Paileontology: A history of the lunchbox



Before the Age of Steel

Before the lunch box was the lunch pail (and before the lunch pail there were oiled goatskins, but let's not go THAT far back). The lunch pail wasn't really a pail; it was a latching, heavy-duty metal thing made from a toolbox-grade metal that would protect the working man's noontime meal from anything less powerful than a small bomb.

At the time, a lunch pail wasn't chic on the contrary, it was a sign you were far enough down the pay scale that you didn't have time or money for a decent hot noontime meal. Still, children in the 1880s created their own school "lunch pails" out of the colorful tin boxes that once housed biscuits, cookies and tobacco.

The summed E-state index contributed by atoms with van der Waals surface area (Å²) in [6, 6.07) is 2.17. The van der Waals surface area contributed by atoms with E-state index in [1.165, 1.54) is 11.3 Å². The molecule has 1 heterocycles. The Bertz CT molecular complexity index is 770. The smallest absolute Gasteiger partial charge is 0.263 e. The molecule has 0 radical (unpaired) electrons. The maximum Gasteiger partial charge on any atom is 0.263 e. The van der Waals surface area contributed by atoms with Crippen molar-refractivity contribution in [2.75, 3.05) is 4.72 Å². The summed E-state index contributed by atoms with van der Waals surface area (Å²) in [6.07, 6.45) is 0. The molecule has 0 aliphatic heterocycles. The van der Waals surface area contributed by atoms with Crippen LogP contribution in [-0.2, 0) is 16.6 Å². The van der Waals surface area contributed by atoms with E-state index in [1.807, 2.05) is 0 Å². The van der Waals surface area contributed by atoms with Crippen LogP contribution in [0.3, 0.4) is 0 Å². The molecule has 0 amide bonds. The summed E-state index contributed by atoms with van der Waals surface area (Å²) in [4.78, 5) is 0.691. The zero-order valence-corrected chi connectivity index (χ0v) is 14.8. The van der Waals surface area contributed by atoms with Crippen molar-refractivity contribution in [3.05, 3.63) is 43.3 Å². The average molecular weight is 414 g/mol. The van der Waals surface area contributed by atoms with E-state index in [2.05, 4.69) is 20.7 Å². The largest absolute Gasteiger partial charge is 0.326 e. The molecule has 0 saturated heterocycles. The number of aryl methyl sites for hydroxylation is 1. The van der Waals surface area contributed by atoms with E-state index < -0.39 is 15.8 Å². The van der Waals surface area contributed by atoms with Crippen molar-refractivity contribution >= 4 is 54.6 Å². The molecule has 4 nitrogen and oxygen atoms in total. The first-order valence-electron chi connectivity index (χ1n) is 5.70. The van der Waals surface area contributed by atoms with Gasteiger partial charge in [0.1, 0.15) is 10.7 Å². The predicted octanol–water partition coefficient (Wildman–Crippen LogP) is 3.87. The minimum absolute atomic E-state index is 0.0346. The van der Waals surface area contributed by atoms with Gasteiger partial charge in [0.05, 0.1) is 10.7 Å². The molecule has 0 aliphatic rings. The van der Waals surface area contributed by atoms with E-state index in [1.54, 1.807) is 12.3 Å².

From there, it was a small step to a box specifically made for that purpose, and in 1902 the first true kids' lunch box came out. No, it didn't feature turn-of-the-century pop culture idols like P. T. Barnum, Buffalo Bill or Sousa's Band it was shaped like a picnic basket with pictures of playing children lithographed on its side.